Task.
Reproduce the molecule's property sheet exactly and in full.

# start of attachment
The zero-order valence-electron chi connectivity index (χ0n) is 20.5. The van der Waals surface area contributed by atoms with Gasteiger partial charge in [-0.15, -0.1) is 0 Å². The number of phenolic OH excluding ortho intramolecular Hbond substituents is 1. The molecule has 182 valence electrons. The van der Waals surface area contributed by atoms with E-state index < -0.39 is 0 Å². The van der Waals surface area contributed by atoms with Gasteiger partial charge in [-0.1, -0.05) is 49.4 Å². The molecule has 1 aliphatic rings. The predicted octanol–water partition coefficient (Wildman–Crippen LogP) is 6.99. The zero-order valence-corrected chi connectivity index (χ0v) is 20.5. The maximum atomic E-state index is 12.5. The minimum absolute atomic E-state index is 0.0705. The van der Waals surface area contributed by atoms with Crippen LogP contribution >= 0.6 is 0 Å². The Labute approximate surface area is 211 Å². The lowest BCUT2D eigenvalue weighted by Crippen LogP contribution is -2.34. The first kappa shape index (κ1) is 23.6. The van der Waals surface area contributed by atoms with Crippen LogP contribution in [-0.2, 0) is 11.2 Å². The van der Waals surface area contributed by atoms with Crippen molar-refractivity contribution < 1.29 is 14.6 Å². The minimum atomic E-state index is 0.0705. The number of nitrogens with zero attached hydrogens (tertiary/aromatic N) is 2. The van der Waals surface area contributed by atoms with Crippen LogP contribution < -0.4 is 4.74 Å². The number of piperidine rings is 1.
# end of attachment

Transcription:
The zero-order valence-electron chi connectivity index (χ0n) is 20.5. The van der Waals surface area contributed by atoms with Gasteiger partial charge in [-0.15, -0.1) is 0 Å². The number of phenolic OH excluding ortho intramolecular Hbond substituents is 1. The molecule has 182 valence electrons. The van der Waals surface area contributed by atoms with E-state index < -0.39 is 0 Å². The van der Waals surface area contributed by atoms with Gasteiger partial charge in [-0.1, -0.05) is 49.4 Å². The molecule has 1 aliphatic rings. The predicted octanol–water partition coefficient (Wildman–Crippen LogP) is 6.99. The zero-order valence-corrected chi connectivity index (χ0v) is 20.5. The maximum atomic E-state index is 12.5. The minimum absolute atomic E-state index is 0.0705. The van der Waals surface area contributed by atoms with Crippen LogP contribution >= 0.6 is 0 Å². The Labute approximate surface area is 211 Å². The lowest BCUT2D eigenvalue weighted by Crippen LogP contribution is -2.34. The first kappa shape index (κ1) is 23.6. The van der Waals surface area contributed by atoms with Crippen LogP contribution in [-0.2, 0) is 11.2 Å². The van der Waals surface area contributed by atoms with Crippen molar-refractivity contribution < 1.29 is 14.6 Å². The minimum atomic E-state index is 0.0705. The number of nitrogens with zero attached hydrogens (tertiary/aromatic N) is 2. The van der Waals surface area contributed by atoms with Crippen LogP contribution < -0.4 is 4.74 Å². The number of piperidine rings is 1.